They’re called Kits because, like in the 80s, instead of buying an off-the-shelf computer, you buy a kit that you assemble yourself (and learn how things work along the way).

With all the pieces out of the box, you follow LEGO-like instructions to build your own computer.

It’s not exactly a masterpiece with hundreds of pieces—the chips and resistors are all in place already. In fact, the heart of the computer is a standard Raspberry Pi 3 Model B.

Kano adds on an SD card, the casing, a speaker (plugging in the power to the correct pins is as dangerous as it gets) and the iconic orange bluetooth keyboard.

The Screen Kit follows a similar pattern.

The instruction booklet again includes random tidbits of computer history and basic explanations of how the system works.

They even give you a magnifying glass to explore the driver board.

OK, maybe don’t expect exactly the level of magnification as my macro lens on the right. But I appreciate the idea.

Soon enough you end up with a computer you built yourself and hopefully your kids will care about it more than your taken-for-granted laptop which is daily liable for screen damage due to rage-quitting (true story … ah, kids).

The Brain, as Kano calls the computer part, clips on the back of the Screen for a nice, compact experience.

Of course you could have gone with any other HDMI display as well, but the Screen Kit does match the bluetooth keyboard perfectly.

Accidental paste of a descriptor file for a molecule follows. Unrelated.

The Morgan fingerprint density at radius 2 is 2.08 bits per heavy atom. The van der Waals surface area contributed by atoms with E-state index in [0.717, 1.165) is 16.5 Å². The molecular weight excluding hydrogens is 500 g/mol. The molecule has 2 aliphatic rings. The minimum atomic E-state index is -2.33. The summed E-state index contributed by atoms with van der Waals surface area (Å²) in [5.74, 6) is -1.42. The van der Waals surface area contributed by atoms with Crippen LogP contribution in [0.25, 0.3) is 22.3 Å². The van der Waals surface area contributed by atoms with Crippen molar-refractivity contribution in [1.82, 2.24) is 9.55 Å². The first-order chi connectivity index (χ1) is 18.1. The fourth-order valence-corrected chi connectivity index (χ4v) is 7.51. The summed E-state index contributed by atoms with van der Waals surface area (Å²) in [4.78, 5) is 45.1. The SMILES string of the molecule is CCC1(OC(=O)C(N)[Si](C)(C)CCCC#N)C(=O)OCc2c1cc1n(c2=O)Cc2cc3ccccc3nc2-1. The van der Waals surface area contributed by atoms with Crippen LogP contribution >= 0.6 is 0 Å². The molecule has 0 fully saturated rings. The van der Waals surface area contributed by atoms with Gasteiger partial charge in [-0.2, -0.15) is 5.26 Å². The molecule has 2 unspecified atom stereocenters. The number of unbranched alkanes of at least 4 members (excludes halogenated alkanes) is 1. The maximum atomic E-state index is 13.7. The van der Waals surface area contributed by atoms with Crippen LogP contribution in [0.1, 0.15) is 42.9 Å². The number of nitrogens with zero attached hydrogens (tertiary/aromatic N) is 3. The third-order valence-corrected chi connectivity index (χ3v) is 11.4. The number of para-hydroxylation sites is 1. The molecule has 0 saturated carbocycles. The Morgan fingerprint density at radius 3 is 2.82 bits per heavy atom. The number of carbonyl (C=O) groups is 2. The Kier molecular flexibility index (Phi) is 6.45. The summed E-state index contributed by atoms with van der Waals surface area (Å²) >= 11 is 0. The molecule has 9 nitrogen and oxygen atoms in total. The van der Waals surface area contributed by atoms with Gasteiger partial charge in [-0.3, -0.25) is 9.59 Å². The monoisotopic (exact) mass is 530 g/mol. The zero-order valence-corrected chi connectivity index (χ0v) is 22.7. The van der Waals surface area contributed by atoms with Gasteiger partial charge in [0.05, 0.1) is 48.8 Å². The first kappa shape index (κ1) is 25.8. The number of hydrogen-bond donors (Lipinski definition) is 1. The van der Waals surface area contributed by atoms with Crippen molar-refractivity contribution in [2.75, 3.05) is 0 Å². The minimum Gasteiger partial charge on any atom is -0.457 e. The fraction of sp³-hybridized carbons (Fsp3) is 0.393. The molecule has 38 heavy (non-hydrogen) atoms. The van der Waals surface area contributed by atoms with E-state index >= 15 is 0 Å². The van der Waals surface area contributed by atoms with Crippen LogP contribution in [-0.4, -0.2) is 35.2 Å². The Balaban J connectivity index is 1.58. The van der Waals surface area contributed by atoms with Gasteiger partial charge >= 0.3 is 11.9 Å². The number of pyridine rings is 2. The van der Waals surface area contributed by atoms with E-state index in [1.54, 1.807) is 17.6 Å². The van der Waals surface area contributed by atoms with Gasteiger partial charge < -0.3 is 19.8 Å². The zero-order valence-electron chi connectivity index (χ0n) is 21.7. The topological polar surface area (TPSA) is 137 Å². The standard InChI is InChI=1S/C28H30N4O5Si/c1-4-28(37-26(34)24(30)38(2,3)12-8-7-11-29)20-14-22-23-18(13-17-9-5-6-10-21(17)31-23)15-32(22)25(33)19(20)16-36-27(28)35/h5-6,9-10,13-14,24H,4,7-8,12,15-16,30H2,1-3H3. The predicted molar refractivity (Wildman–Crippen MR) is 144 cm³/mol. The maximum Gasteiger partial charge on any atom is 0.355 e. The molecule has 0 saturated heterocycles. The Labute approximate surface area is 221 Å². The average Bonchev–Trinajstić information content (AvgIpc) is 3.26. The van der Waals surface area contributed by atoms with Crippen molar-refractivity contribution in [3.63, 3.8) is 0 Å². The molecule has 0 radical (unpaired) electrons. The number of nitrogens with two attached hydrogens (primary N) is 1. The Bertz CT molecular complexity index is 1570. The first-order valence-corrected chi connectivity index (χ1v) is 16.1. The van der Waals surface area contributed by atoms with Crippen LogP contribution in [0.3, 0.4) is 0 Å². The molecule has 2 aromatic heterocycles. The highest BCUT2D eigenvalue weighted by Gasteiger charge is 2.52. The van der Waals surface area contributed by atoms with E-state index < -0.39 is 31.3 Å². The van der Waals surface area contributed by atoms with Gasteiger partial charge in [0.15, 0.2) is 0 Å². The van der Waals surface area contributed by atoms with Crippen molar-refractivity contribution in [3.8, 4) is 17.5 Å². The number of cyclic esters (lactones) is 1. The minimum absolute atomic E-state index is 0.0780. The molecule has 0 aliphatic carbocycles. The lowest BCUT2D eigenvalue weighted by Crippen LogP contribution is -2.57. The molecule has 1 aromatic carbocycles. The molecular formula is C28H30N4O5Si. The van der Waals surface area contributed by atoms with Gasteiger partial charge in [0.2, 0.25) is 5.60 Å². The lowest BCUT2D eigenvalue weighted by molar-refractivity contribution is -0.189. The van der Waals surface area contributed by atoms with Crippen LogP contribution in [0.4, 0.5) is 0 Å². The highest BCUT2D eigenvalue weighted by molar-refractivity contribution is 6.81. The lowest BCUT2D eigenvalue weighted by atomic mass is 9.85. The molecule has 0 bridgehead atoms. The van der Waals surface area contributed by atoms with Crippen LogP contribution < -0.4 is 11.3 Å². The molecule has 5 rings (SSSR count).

With all the pieces in place, you are ready to turn the Kano on. The SD card comes pre-installed with a custom build of the Raspbian Linux distribution, prominently featuring Story Mode, the core of the Kano experience that glues all the educational components together.

Story Mode follows the mysterious white rabbit through a RPG-esque top-down world where you encounter many different characters and environments.

On the side of the Kano where the memory card is plugged in we have SD Beach …

We then travel to the power port …

Get it, power … port XD

… the Python Jungle …

… and Vector Village among others.

You make stops at libraries …

… and galleries …

… and complete simple quests along the way.

Sometimes you have to find knowledge bits that get stored into your Codex.

More often though, you’ll be jumping around, completing coding and computer-use challenges.

Drawing images with CoffeeScript is just one of the possibilites. A Scratch-like drag-and-drop programing interface allows you to modify the game of Pong.

More excitingly, you can use the same code blocks to build powers in Hack Minecraft.

For example, I made a simple script that builds stairs (I came up with this on my own, I’m super proud!).

If ZX Spectrum wore its coding commands on its sleeve, the Kano shows all you can do through its user interface.

Hack Minecraft offers just creative mode, but it’s neat how you can jump from coding to testing your powers with a simple key press (the game is always running on the left, no messy compiling necessary).